Wednesday, January 27, 2016

Birthdays for January 27th

Jan 27th:

Today's mvc (most valuable composer?) birthday-boy is obvious. Question is, do I bother posting anything in his honor? I simply *love* the Requiem and the Clarinet Concerto, among some others..but I'm sure that if one searches most other blogs there's likely 100+ posts dedicated to 'Wolfie' on each one..

I just might have to watch "Amadeus" after work tonight at least; what a magnificent film! The superb Tom Hulce plays the composer as a fiery, passionate and somewhat eccentric person..not to mention likely the goofiest portrayal of any artistic genius in the history of cinema. Mozart was not quite that boyish and impetuous in reality, from what I know anyway; but that's part of the charm and great fun of it all! Oh, and Salieri didn't actually poison the maestro folks, nor did he in any way have anything to do with helping the ailing composer with his last score: the Requiem (although Franz Xaver Süssmayr 'tinkered' with portions of it as it remained unfinished at the time of Mozart's death). But damn.. F. Murray Abraham gives such a knock-out performance!

1592 - Pierre de La Barre
1715 - Vaclav Kalous
1756 - Wolfgang Amadeus Mozart
1775 - Manuel del Popolo Vicente Rodriguez Garcia, Spanish tenor/composer
1784 - Martin-Joseph Mengal

1806 - Juan Crisóstomo Arriaga (I believe Arriaga would have been one of the -greatest- composers of his time had his life not been cut so tragically short. Something perhaps of the "Basque Mozart", he died at the age of 19. Check out his three string quartets if you haven't already. Or his only Symphony, or better yet everything that is recorded (he wrote I think 30 or so works, yet I don't think all of them are commercially available.

1823 - Edouard-Victoire-Antoine Lalo

1828 - Louis Schubert
1830 - Georg Hellmesberger
1867 - Claude Antoine Terrasse
1868 - Cato Engelen-Sewing, Dutch soprano prima donna
1869 - Will Marion Cook
1885 - Jerome Kern, Broadway composer
1885 - Eduard Künneke
1892 - Mitya Stillman
1895 - Claudio Carneyro
1895 - Joseph Rosenstock, Kraków Poland, conductor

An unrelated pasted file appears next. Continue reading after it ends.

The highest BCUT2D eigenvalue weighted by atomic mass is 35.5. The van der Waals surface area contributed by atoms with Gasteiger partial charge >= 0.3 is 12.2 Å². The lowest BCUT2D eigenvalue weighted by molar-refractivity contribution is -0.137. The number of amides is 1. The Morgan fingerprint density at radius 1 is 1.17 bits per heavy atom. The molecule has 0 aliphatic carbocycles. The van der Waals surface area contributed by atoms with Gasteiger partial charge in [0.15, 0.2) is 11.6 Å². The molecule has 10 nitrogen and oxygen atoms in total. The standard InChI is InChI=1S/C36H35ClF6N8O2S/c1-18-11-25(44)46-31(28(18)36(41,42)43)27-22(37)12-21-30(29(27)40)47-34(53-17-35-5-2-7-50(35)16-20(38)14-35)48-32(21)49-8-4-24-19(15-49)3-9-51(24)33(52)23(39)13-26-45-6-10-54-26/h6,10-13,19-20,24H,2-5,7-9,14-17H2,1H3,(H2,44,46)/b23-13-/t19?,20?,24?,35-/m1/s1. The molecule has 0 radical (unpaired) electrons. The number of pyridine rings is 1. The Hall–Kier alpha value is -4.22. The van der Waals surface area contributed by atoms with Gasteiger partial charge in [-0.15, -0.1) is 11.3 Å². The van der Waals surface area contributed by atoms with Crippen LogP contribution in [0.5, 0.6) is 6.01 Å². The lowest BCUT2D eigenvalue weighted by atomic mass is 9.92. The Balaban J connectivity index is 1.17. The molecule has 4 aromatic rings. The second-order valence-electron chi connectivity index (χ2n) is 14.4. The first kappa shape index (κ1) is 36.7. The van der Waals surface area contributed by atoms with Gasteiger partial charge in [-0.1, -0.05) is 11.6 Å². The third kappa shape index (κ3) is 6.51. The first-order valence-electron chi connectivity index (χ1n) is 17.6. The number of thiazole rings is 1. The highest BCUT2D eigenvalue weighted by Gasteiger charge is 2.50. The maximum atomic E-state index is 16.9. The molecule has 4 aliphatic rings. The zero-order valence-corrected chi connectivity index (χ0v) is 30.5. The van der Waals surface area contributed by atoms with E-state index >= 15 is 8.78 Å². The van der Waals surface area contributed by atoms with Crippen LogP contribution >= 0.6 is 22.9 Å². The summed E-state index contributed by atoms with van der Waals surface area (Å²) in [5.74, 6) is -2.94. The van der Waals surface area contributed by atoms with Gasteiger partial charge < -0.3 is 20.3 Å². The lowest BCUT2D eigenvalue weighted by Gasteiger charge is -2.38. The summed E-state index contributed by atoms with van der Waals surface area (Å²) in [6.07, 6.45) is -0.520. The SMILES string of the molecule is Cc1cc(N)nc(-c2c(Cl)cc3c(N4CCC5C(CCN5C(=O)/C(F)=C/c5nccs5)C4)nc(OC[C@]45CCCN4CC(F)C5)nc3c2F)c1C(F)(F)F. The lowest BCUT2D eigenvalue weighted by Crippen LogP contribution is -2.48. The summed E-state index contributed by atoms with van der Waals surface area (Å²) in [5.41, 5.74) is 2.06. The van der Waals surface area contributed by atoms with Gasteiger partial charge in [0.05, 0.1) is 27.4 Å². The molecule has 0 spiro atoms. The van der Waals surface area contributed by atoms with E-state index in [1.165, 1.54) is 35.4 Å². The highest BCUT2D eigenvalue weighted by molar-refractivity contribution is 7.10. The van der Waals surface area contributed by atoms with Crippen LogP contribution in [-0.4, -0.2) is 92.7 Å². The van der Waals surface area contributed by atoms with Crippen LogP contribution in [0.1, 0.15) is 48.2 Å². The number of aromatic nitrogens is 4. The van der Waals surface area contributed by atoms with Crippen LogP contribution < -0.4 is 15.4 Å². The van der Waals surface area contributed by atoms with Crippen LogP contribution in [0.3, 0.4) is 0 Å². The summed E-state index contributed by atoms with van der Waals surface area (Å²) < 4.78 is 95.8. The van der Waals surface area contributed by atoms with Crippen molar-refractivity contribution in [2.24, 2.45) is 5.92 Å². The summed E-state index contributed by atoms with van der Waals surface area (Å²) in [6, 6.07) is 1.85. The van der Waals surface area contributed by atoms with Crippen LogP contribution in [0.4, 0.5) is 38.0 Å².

1895 - Harry Ruby
1899 - Granville English
1906 - Radames Gnattali
1913 - Milton Adolphus
1913 - Valery Viktorovich Zhelobinsky
1918 - Skitch Henderson, orchestra leader
1919 - Nina Milkina, pianist
1920 - Helmut Zacharias, German violinist
1924 - Alexander Georgiyevich Chugayev
1928 - Jean-Michel Damase, composer
1937 - John Ogdon, Manchester England, pianist/composer
1939 - Tigran Yegiayi Mansuryan (Mansurian)
1942 - Petr Kotik
1948 - Mikhail Baryshnikov, ballet dancer
1952 - Peter Garland


1778 - Piccinni's opera "Roland" premieres in Paris


Anonymous said...

Could I ask for a favor? For those of us with contrast sensitivity loss, or presbyopia, or both, dark red lettering on a dark grey field is miserably difficult to read (the white on grey is fine). Could one of the two be tweaked, perhaps?
Thanks for an enjoyable blog.

Wolfgang said...

Look at this coincidence: both Mozart and Arriaga had been named Johannes Chrisostomos, and Arriaga was born exactly 50 years after Mozart.

Anonymous said...

while you wait for a solution, press Ctrl+A for a more relaxing white-on-blue

bruce said...

That's my view of the movie too, Tzadik: exaggeration for dramatic effect. And it was good to get away from previous notions of Mozart's supposed aloof divinity, so they take it to the other extreme and the truth of his character is in between. A wonderful movie.

It is observed that Germans have a scatological sense of humour. I've experienced how they laugh when I say, 'arschloch!'. I've always loved Mozart. I used to watch Ingmar Bergman's film of The Magic Flute over and over.

Tzadik said...

Hello Anon, sorry for the late reply (and the troublesome red font..). I hadn't considered that clearly, but as you will see I have changed it back to the regular white on black. I think perhaps a soft blue might be better, a long list in white is not too comfortable either, not to me anyhow.


Tzadik said...

Hello Wolfgang, interesting observation! I have to admit I never thought of it. And initially Mozart was "Joannes Chrysostomus Wolfgangus Theophilus Mozart" which I now remember - thanks to wikipedia ;)

Kind Regards,


Tzadik said...

Hi Bruce, it's nice to hear from you. "Amadeus" is one of my favorite films (and as far as other classical in the "movies" goes, I enjoy several documentaries about Shostakovich, a couple on Prokofiev( although a definitive and thorough doc. is yet to be made), a great RVW doc, one on Stravinsky (last two mentioned are by Tony Palmer, who has done many composer documentaries..) a highly interesting doc called "Beethoven's Hair" and so on.. There are some decent 'proper' films of course, although most of all I go to Eisenstein's "Alexander Nevsky"...epic cinema, and could the score be any better? ;) "Hilary and Jackie" is pretty well done, as is the not-for-everyone "32 short films about Glenn Gould". I should post a whole list of films actually!

One I was disappointed with was "Coco Chanel and Igor Stravinsky", although many would surely disagree with me. It's full of inaccuracies...then again, it's entertainment.

Ha, good point about the German sense of humor; and some of them truly *LOVE* a good arschloch :-o

Oh I used to watch Bergman's Magic Flute all the time too! Bergman is my fav director, his is absolute art, it doesn't get any closer to perfection. One of my absolute favorites is "Hour of the Wolf", which has a haunting scene where Max von Sydow is visiting the run-down estate nearby belonging to a rather crazy family (his "demons", if you have seen it..) and there is a brief puppet show, an excerpt from The Magic Flute. Max's character also mentions that the most horrid "monster" that keeps appearing to him (hallucinations, or something else??) reminds him of Papageno...